Teachers, we honor and respect you!

It’s teacher appreciation week; and in a  letter in EdWeek published today, Arne Duncan attempts to convince teachers  that his policies actually reflect respect towards their profession.   Sabrina Shupe Stevens provides the perfect rejoinder:

Actions speak louder than words. Though you often have nice words to say about teachers, what you do is more important, and your actions thus far do not indicate that you respect, value, or support teachers and our profession as much as you claim.

Please read the rest of her post for all the evidence of how his policies have undermined the profession.   I would only add that if Duncan really respected teachers, he would honor their word that the best way to improve their effectiveness is to reduce class size, which is their response in numerous surveys, instead of supporting “selective increases” in class size, as he recently proclaimed in a speech before the American Enterprise Institute.

Indeed, rather than giving teachers the esteem they deserve, Duncan, Bill Gates and others are pushing for their performance and their job security to be to be judged primarily on the basis of unreliable  reductionist measures like value-added test scores.

See the excellent critique of value-added models, written by John Ewing, former executive director of the American Mathematical Society  and now president of Math for America, who points out that “making policy decisions on the basis of value added models has the potential to do even more harm than browbeating teachers” and  calls a recent Brookings report “fatuous”:

Why must we use value-added even with its imperfections? Aside from making the unsupported claim (in the very last sentence) that “it predicts more about what students will learn…than any other source of information”, the only apparent reason for its superiority is that value-added is based on data. Here is mathematical intimidation in its purest form—in this case, in the hands of economists, sociologists, and education policy experts.

And if we drive away the best teachers by using a flawed process, are we really putting our students first?

Whether naïfs or experts, mathematicians need to confront people who misuse their subject to intimidate others into accepting conclusions simply because they are based on some mathematics. Unlike many policy makers, mathematicians are not bamboozled by the theory behind VAM, and they need to speak out forcefully. Mathematical models have limitations. They do not by themselves convey authority for their conclusions. They are tools, not magic. And using the mathematics to intimidate— to preempt debate about the goals of education and measures of success—is harmful not only to education but to mathematics itself.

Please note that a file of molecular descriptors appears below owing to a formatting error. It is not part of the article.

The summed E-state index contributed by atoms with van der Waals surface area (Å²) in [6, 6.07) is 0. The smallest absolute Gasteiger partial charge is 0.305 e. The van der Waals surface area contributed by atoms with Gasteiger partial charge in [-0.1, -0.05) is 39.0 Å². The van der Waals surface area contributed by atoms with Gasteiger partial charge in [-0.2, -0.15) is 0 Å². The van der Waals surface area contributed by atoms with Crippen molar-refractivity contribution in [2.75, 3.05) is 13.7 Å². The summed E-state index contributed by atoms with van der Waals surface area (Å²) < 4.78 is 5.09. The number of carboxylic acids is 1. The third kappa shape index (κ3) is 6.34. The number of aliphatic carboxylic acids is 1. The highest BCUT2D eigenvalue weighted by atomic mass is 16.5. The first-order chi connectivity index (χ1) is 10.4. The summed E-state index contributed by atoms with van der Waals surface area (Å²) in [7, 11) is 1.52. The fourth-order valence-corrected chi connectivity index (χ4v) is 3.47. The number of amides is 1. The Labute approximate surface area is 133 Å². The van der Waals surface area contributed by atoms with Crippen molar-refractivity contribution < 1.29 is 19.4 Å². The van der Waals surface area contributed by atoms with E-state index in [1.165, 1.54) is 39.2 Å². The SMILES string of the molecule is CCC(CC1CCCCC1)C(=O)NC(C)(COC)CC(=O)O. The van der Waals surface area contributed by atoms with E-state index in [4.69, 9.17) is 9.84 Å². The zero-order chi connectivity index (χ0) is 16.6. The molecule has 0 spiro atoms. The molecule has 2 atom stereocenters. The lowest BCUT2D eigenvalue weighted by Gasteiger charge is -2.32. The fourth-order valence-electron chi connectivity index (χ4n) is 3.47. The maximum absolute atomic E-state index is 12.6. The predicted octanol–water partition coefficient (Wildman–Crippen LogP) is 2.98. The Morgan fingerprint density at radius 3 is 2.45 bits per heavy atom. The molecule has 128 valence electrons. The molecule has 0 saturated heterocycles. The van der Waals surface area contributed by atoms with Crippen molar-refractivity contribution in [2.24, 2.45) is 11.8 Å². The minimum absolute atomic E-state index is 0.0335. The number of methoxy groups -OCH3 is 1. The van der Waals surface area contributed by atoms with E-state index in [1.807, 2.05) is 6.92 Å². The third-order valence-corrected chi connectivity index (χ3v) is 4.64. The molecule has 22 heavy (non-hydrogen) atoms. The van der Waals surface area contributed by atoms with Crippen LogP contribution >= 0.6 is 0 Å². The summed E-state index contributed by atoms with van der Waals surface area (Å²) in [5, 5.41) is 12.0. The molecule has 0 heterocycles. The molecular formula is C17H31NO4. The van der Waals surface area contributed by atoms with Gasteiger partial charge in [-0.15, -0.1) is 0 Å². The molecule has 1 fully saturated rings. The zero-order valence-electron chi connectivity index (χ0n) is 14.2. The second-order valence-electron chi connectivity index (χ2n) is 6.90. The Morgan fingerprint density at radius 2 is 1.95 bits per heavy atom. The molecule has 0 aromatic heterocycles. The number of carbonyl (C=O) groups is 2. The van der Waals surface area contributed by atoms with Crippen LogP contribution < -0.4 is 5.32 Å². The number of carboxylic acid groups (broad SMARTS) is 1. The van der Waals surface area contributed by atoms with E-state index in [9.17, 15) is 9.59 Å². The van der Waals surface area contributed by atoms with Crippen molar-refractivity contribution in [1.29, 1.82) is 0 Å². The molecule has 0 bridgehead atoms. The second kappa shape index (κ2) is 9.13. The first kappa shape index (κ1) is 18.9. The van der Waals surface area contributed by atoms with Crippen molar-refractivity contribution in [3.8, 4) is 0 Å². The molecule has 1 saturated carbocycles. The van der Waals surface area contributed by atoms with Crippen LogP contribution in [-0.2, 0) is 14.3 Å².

Especially this week but every week, parents should let their children’s teachers know how much they value their hard work, their caring, and their sacrifice, especially at a time that they have been treated so harshly by the oligarchy that has been engaged in a non-stop campaign to demean them, and then adds insult to injury by trying to convince them that they are really elevating the profession.

As anyone who has ever volunteered in a classroom knows full well, teaching is  one of the hardest jobs in the world, and they deserve better from our government and from the think thanks, the venture philanthropists, the privateers, and the hedge-fund managers who devalue their contributions every day.

Posted on by admin Posted in Uncategorized

3 Responses to Teachers, we honor and respect you!

  1. Dave

    Well said, Leonie & Sabrina. It is great to see teachers providing point by point rebuttals to the histrionics of the “ed reform” movement dilettantes, which includes Arne Duncan. Its also great to see others like John Ewing expose the fallaciousness in reformers rhetoric. Many more teachers, professors, and educators need to weigh in with the truth about teaching so the public is not swayed by the very few bad apples in the teaching profession or the rhetoric of the well-funded reformers bent on dismantling public education for their financial gain.

    Additionally, teachers, and their unions, need to realize that protecting “retired in place” teachers, or others who should not be teaching, for whatever reason, is not helping the cause of teachers across our country. Perception is reality in life, and the ed reformers are manipulating perception to fit their view of reality. Teachers must make it clear, incessantly until the onslaught abates, that the overwhelming majority of them give their heart and soul to students in ways that no VAM-based rating could ever capture. Removing the passion and commitment from teachers by continuing to impose narrow curricula enforced by ill-suited standardized tests will further erode our nation’s intellectual capacity, not expand it.

  2. Nancy Flanagan

    Thanks for this excellent piece, PAA.

    I once saw a roomful of doctoral students in an advanced Quantitative Measurement class argue about the mathematical validity of one particular VAM model for nearly an hour, then conclude that internal contradictions in the model rendered it “virtually useless.”

    The man leading the discussion went on to oversee his state’s K-12 testing program. Which is now based on VAM, because the state was seeking RTTT dollars, and value-added was supposed to be “what the USDOE was looking for.”

  3. Pingback: Parents United for Responsible Education » Blog Archive » PSAT for 5-3-11: Three ways to honor teachers